"Narrow Margin is a clumsy version of the Idiot Plot, dressed up as a high-gloss chase thriller. The Idiot Plot, of course, is any plot that would be resolved in five minutes if everyone in the story were not an idiot. And rarely has there been a film in which more idiots make more mistakes than in this one."—Roger Ebert in his review of Narrow Margin (1990)
Popularized by film critic Roger Ebert during his review of the remake of Narrow Margin, a term for a Plot that hangs together only because the main characters behave like idiots. A single intelligent move or question by any of the characters, and all problems would be resolved, which is especially prevalent when a Story-Breaker Power such as Make a Wish is involved. It's not so bad if the characters are supposed to be acting like idiots, but it's very bad if the Idiot Plot depends on a character suddenly acting stupid enough for the Plot to work.
Even worse than that is "second-order idiot plot", in which the plot can only function if every character involved, including side characters, suddenly loses about 50 IQ points. In fact, author Damon Knight originally coined the term "second-order idiot plot" to refer to a science fiction story that features a fictional society that can only exist if everyone living there carries an Idiot Ball.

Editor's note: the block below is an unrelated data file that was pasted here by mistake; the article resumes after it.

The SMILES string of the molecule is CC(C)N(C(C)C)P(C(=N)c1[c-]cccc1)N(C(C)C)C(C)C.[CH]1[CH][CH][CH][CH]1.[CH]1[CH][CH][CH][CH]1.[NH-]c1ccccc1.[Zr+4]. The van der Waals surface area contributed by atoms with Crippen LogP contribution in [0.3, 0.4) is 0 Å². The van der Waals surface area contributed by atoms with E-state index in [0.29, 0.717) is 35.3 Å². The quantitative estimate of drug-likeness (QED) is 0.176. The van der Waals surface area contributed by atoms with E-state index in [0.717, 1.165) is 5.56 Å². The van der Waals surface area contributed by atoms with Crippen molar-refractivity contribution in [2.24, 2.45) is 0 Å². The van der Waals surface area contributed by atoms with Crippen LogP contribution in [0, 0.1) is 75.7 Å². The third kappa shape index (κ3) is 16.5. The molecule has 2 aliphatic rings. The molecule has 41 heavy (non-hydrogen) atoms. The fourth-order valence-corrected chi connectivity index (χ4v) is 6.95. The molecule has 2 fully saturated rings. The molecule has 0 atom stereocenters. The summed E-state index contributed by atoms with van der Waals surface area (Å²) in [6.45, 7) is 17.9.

It is important to note that this is not always a bad thing, and is sometimes the entire point of the work. Part of what can make a drama dramatic is that the characters could truly have avoided it if they had acted rationally instead of irrationally. This is often what makes a comedy so funny in the first place.
See also Idiot Ball, Too Dumb to Live, Credit Card Plot, Forgot About His Powers,Poor Communication Kills, and Stupidity Is the Only Option. Nobody Ever Complained Before is a Sub-Trope. Alternate Aesop Interpretation may result if the viewer tries to make any sense of what happened.
- Anime and Manga
- Comic Books
- Fairy Tale
- Live-Action TV
- Newspaper Comics
- Video Games
- Web Comics
- Web Original
- Western Animation